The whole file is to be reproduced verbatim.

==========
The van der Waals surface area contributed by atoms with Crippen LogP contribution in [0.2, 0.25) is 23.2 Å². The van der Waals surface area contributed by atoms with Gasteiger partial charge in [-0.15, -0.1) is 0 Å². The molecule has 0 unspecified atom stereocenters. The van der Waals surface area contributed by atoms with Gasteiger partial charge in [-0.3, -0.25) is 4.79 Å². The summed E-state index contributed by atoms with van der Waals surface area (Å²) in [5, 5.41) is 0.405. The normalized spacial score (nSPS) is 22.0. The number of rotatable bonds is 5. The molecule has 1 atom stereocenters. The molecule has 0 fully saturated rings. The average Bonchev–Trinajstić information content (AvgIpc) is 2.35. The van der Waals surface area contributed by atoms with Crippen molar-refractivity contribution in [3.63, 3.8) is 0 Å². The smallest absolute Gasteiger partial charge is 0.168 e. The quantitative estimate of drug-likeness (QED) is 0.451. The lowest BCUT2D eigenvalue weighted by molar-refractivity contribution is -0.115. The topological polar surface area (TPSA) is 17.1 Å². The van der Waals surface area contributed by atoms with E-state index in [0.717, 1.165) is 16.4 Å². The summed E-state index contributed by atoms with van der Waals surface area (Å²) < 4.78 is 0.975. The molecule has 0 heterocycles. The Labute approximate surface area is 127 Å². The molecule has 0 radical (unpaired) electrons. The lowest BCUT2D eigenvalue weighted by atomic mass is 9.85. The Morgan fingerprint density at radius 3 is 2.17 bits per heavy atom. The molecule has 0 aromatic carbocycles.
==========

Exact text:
The van der Waals surface area contributed by atoms with Crippen LogP contribution in [0.2, 0.25) is 23.2 Å². The van der Waals surface area contributed by atoms with Gasteiger partial charge in [-0.15, -0.1) is 0 Å². The molecule has 0 unspecified atom stereocenters. The van der Waals surface area contributed by atoms with Gasteiger partial charge in [-0.3, -0.25) is 4.79 Å². The summed E-state index contributed by atoms with van der Waals surface area (Å²) in [5, 5.41) is 0.405. The normalized spacial score (nSPS) is 22.0. The number of rotatable bonds is 5. The molecule has 1 atom stereocenters. The molecule has 0 fully saturated rings. The average Bonchev–Trinajstić information content (AvgIpc) is 2.35. The van der Waals surface area contributed by atoms with Crippen molar-refractivity contribution in [3.63, 3.8) is 0 Å². The smallest absolute Gasteiger partial charge is 0.168 e. The quantitative estimate of drug-likeness (QED) is 0.451. The lowest BCUT2D eigenvalue weighted by molar-refractivity contribution is -0.115. The topological polar surface area (TPSA) is 17.1 Å². The van der Waals surface area contributed by atoms with E-state index in [0.717, 1.165) is 16.4 Å². The summed E-state index contributed by atoms with van der Waals surface area (Å²) < 4.78 is 0.975. The molecule has 0 heterocycles. The Labute approximate surface area is 127 Å². The molecule has 0 radical (unpaired) electrons. The lowest BCUT2D eigenvalue weighted by atomic mass is 9.85. The Morgan fingerprint density at radius 3 is 2.17 bits per heavy atom. The molecule has 0 aromatic carbocycles.